In my tale of two grandmothers, I described my “bad” grandma…
My swearing-smoking-drinking-gambling grandmother was a constant, loving, generous, steady, faithful, and gracious presence in my life – until she died of lung cancer when I was 19 years old.
Life is interesting that way.
It’s far less black and white than we think. Our categories don’t always have the space for what is actually there. We want to use the labels “good” or “bad,” “sinner” or “saint,” but the truth usually is found in the AND…
We are simultaneously both good AND bad, sinner AND saint.
Paul the Apostle (who is credited with the taking Christianity to the world and writing more books of the New Testament than anyone else) acknowledged this “sinner AND saint” truth when he wrote,
This is a trustworthy saying, and everyone should accept it: “Christ Jesus came into the world to save sinners”—and I am the worst of them all. —1 Timothy 1.15
I love that Paul didn’t say, “I WAS the worst of them all,” but chose instead to admit, “I AM the worst.”
Here we have the “worst sinner” writing the Bible under the inspiration of the Holy Spirit…
He’s both good and bad, sinner and saint.
And so are we.
The idea that we learn all the good things from good people and get all our bad ideas from bad individuals is misguided.
Instead, we learn good AND bad things from both good AND bad people.
I’ve learned plenty of bad lessons from good sources.
I’ve also learned some really good things from some obviously bad people.
My “bad” grandmother taught me to love people unconditionally. She taught me to work hard and to stay put. She taught me faithfulness, and she taught me to love the Seattle Seahawks.
I’m thankful for all the good things I’ve learned from “bad” people!
There have been a number of reports recently on questionable leadership tactics used by financial guru Dave Ramsey. Reading about it all, I don’t think I’d ever want to work for the guy – but I am still very thankful for the valuable lessons I’ve learned from Dave Ramsey through Financial Peace University.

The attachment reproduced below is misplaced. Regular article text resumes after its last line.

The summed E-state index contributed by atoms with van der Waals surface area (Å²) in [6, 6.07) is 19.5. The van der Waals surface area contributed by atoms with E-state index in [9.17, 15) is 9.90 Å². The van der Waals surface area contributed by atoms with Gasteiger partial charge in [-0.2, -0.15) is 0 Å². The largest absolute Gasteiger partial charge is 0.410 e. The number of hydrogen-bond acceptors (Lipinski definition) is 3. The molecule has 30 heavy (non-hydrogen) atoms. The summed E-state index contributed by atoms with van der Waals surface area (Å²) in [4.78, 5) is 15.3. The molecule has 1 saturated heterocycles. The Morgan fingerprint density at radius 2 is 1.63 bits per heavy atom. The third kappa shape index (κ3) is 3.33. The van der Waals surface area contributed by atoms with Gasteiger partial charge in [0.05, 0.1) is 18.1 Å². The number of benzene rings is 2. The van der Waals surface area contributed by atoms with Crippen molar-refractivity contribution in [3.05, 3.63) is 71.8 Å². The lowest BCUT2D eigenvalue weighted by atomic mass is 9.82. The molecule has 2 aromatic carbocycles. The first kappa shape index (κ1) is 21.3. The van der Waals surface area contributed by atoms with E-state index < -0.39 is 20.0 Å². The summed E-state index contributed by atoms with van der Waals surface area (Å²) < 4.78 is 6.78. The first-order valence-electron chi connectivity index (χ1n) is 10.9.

I’m learning good things from Tim Cook, Anthony Bourdain, Jeff Lewis, Jay Z, Beyoncé, Tom Ford, Tina Fey (who is not on Twitter and talks about what she thinks of Twitter in this video with Jerry Seinfeld), and many others…
- I’m learning to pay greater attention to the details.
- I’m learning to be curious, to ask lots of questions, and to be afraid of no one.
- I’m learning to be more clear and concise in my communication.
- I’m learning to lead with compassion and purpose.
- I’m learning to appreciate art, fashion and beauty.
- I’m learning to fuel my creativity.
- I’m learning how to be funny.
I’m learning lots of good things from “bad” people.
Sometimes Christians struggle with this concept. We feel like we need to discredit everything scientists say because it’s “science, not the Bible.”
The idea that we can only learn from the Bible or from what is taught in church or sold at a Christian bookstore or communicated by a “good” Christian person is crazy. Ridiculous. Goofy. Self-sabotaging.
Rather than rejecting all information from “bad” people, we should live like Daniel and his friends did, as fearless foreigners—thriving in Babylon.
Daniel and his friends Hananiah, Mishael, and Azariah were Jews who had been kidnapped, castrated, and given new names to honor the false gods of Babylon.
Despite being out of his element and having plenty of reasons to be afraid, Daniel thrived in Babylon.
Daniel learned the culture. He was educated in Babylonian thought and he participated in the culture, yet he did not compromise his faith. He honored God and pointed others to his Savior.
The bottom line? Daniel took what was good—even when it came from “bad” people. I want to be like that.
I don’t want to reject someone’s wisdom or writings or ideas because I’ve labeled the individual as “bad.”
Think about it. If we’re going to reject all content from “bad” people, wouldn’t we have to throw out everything Paul wrote in the Bible?
I want to be a learner.
QUESTION: What good things have you learned from “bad” people?